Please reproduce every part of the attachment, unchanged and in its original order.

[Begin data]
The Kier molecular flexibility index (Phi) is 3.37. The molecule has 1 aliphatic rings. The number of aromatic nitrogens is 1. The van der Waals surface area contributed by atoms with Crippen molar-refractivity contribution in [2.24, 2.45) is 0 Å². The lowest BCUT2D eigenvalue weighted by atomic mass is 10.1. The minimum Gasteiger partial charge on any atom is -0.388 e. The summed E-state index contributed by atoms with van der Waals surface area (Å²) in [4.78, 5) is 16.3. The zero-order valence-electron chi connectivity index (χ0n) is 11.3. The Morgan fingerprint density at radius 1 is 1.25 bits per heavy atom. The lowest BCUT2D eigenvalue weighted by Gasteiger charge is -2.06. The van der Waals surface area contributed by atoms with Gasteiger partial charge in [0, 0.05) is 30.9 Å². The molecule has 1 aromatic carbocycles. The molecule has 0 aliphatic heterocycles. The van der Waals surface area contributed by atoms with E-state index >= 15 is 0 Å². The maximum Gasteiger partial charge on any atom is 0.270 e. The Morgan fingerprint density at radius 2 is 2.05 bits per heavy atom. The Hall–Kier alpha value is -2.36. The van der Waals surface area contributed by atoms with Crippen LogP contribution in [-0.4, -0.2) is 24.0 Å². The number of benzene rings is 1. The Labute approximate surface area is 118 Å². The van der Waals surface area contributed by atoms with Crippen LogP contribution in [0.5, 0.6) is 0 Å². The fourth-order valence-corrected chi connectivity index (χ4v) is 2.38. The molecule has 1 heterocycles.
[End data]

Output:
The Kier molecular flexibility index (Phi) is 3.37. The molecule has 1 aliphatic rings. The number of aromatic nitrogens is 1. The van der Waals surface area contributed by atoms with Crippen molar-refractivity contribution in [2.24, 2.45) is 0 Å². The lowest BCUT2D eigenvalue weighted by atomic mass is 10.1. The minimum Gasteiger partial charge on any atom is -0.388 e. The summed E-state index contributed by atoms with van der Waals surface area (Å²) in [4.78, 5) is 16.3. The zero-order valence-electron chi connectivity index (χ0n) is 11.3. The Morgan fingerprint density at radius 1 is 1.25 bits per heavy atom. The lowest BCUT2D eigenvalue weighted by Gasteiger charge is -2.06. The van der Waals surface area contributed by atoms with Gasteiger partial charge in [0, 0.05) is 30.9 Å². The molecule has 1 aromatic carbocycles. The molecule has 0 aliphatic heterocycles. The van der Waals surface area contributed by atoms with E-state index >= 15 is 0 Å². The maximum Gasteiger partial charge on any atom is 0.270 e. The Morgan fingerprint density at radius 2 is 2.05 bits per heavy atom. The Hall–Kier alpha value is -2.36. The van der Waals surface area contributed by atoms with Crippen LogP contribution in [-0.4, -0.2) is 24.0 Å². The number of benzene rings is 1. The Labute approximate surface area is 118 Å². The van der Waals surface area contributed by atoms with Crippen LogP contribution in [0.5, 0.6) is 0 Å². The fourth-order valence-corrected chi connectivity index (χ4v) is 2.38. The molecule has 1 heterocycles.